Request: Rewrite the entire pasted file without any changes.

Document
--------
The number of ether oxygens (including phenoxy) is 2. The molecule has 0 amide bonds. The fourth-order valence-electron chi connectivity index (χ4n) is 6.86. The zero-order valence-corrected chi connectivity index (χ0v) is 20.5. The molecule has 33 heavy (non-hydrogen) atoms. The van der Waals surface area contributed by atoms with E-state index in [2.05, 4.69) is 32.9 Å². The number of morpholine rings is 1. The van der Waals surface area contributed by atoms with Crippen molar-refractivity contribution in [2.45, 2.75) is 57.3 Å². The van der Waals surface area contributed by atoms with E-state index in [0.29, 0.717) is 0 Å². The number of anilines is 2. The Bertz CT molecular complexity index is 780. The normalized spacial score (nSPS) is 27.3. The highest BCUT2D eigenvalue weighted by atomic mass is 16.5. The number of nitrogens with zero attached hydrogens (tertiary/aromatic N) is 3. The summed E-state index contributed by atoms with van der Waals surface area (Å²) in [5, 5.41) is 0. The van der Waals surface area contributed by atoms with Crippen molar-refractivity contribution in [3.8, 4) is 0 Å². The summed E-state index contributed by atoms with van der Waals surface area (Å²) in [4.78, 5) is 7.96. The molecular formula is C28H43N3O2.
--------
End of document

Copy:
The number of ether oxygens (including phenoxy) is 2. The molecule has 0 amide bonds. The fourth-order valence-electron chi connectivity index (χ4n) is 6.86. The zero-order valence-corrected chi connectivity index (χ0v) is 20.5. The molecule has 33 heavy (non-hydrogen) atoms. The van der Waals surface area contributed by atoms with E-state index in [2.05, 4.69) is 32.9 Å². The number of morpholine rings is 1. The van der Waals surface area contributed by atoms with Crippen molar-refractivity contribution in [2.45, 2.75) is 57.3 Å². The van der Waals surface area contributed by atoms with E-state index in [0.29, 0.717) is 0 Å². The number of anilines is 2. The Bertz CT molecular complexity index is 780. The normalized spacial score (nSPS) is 27.3. The highest BCUT2D eigenvalue weighted by atomic mass is 16.5. The number of nitrogens with zero attached hydrogens (tertiary/aromatic N) is 3. The summed E-state index contributed by atoms with van der Waals surface area (Å²) in [5, 5.41) is 0. The van der Waals surface area contributed by atoms with Crippen molar-refractivity contribution in [3.8, 4) is 0 Å². The summed E-state index contributed by atoms with van der Waals surface area (Å²) in [4.78, 5) is 7.96. The molecular formula is C28H43N3O2.